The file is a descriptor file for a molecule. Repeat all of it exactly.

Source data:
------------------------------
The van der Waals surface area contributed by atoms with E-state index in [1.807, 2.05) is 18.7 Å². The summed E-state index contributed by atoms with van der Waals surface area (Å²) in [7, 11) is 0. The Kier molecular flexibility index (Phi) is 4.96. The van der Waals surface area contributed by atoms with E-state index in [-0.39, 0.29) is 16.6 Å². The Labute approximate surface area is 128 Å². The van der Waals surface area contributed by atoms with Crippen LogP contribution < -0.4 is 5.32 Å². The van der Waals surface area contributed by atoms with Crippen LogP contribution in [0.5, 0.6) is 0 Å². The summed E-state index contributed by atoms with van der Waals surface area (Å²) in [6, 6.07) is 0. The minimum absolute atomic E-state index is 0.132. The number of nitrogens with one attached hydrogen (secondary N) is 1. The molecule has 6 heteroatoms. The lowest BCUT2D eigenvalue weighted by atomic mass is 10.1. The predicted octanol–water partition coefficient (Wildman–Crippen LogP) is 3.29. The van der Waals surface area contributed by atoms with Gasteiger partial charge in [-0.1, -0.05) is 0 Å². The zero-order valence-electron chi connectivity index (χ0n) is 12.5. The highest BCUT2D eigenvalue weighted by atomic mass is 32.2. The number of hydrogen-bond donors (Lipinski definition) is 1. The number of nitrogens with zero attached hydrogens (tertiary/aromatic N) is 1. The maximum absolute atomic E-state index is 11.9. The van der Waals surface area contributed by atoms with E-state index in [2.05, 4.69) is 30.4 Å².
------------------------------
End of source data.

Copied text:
The van der Waals surface area contributed by atoms with E-state index in [1.807, 2.05) is 18.7 Å². The summed E-state index contributed by atoms with van der Waals surface area (Å²) in [7, 11) is 0. The Kier molecular flexibility index (Phi) is 4.96. The van der Waals surface area contributed by atoms with E-state index in [-0.39, 0.29) is 16.6 Å². The Labute approximate surface area is 128 Å². The van der Waals surface area contributed by atoms with Crippen LogP contribution < -0.4 is 5.32 Å². The van der Waals surface area contributed by atoms with Crippen LogP contribution in [0.5, 0.6) is 0 Å². The summed E-state index contributed by atoms with van der Waals surface area (Å²) in [6, 6.07) is 0. The minimum absolute atomic E-state index is 0.132. The number of nitrogens with one attached hydrogen (secondary N) is 1. The molecule has 6 heteroatoms. The lowest BCUT2D eigenvalue weighted by atomic mass is 10.1. The predicted octanol–water partition coefficient (Wildman–Crippen LogP) is 3.29. The van der Waals surface area contributed by atoms with Gasteiger partial charge in [-0.1, -0.05) is 0 Å². The zero-order valence-electron chi connectivity index (χ0n) is 12.5. The highest BCUT2D eigenvalue weighted by atomic mass is 32.2. The number of hydrogen-bond donors (Lipinski definition) is 1. The number of nitrogens with zero attached hydrogens (tertiary/aromatic N) is 1. The maximum absolute atomic E-state index is 11.9. The van der Waals surface area contributed by atoms with E-state index in [2.05, 4.69) is 30.4 Å².